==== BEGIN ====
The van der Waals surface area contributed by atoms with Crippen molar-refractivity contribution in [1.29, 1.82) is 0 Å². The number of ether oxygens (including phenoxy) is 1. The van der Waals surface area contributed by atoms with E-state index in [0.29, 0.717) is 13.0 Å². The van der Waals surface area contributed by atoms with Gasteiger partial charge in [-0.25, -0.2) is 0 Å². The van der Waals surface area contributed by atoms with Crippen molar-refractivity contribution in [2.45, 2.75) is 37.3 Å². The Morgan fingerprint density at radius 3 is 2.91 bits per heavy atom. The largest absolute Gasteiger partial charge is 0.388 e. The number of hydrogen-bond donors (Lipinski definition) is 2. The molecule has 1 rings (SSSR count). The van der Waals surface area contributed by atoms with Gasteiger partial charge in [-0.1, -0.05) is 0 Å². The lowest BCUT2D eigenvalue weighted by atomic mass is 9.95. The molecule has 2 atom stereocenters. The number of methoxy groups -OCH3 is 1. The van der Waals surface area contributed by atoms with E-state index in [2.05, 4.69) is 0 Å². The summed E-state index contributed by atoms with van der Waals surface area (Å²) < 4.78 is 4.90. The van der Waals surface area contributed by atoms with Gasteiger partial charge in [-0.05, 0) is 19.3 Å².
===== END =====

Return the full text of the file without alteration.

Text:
The van der Waals surface area contributed by atoms with Crippen molar-refractivity contribution in [1.29, 1.82) is 0 Å². The number of ether oxygens (including phenoxy) is 1. The van der Waals surface area contributed by atoms with E-state index in [0.29, 0.717) is 13.0 Å². The van der Waals surface area contributed by atoms with Gasteiger partial charge in [-0.25, -0.2) is 0 Å². The van der Waals surface area contributed by atoms with Crippen molar-refractivity contribution in [2.45, 2.75) is 37.3 Å². The Morgan fingerprint density at radius 3 is 2.91 bits per heavy atom. The largest absolute Gasteiger partial charge is 0.388 e. The number of hydrogen-bond donors (Lipinski definition) is 2. The molecule has 1 rings (SSSR count). The van der Waals surface area contributed by atoms with Gasteiger partial charge in [-0.1, -0.05) is 0 Å². The lowest BCUT2D eigenvalue weighted by atomic mass is 9.95. The molecule has 2 atom stereocenters. The number of methoxy groups -OCH3 is 1. The van der Waals surface area contributed by atoms with E-state index in [2.05, 4.69) is 0 Å². The summed E-state index contributed by atoms with van der Waals surface area (Å²) < 4.78 is 4.90. The van der Waals surface area contributed by atoms with Gasteiger partial charge in [-0.05, 0) is 19.3 Å².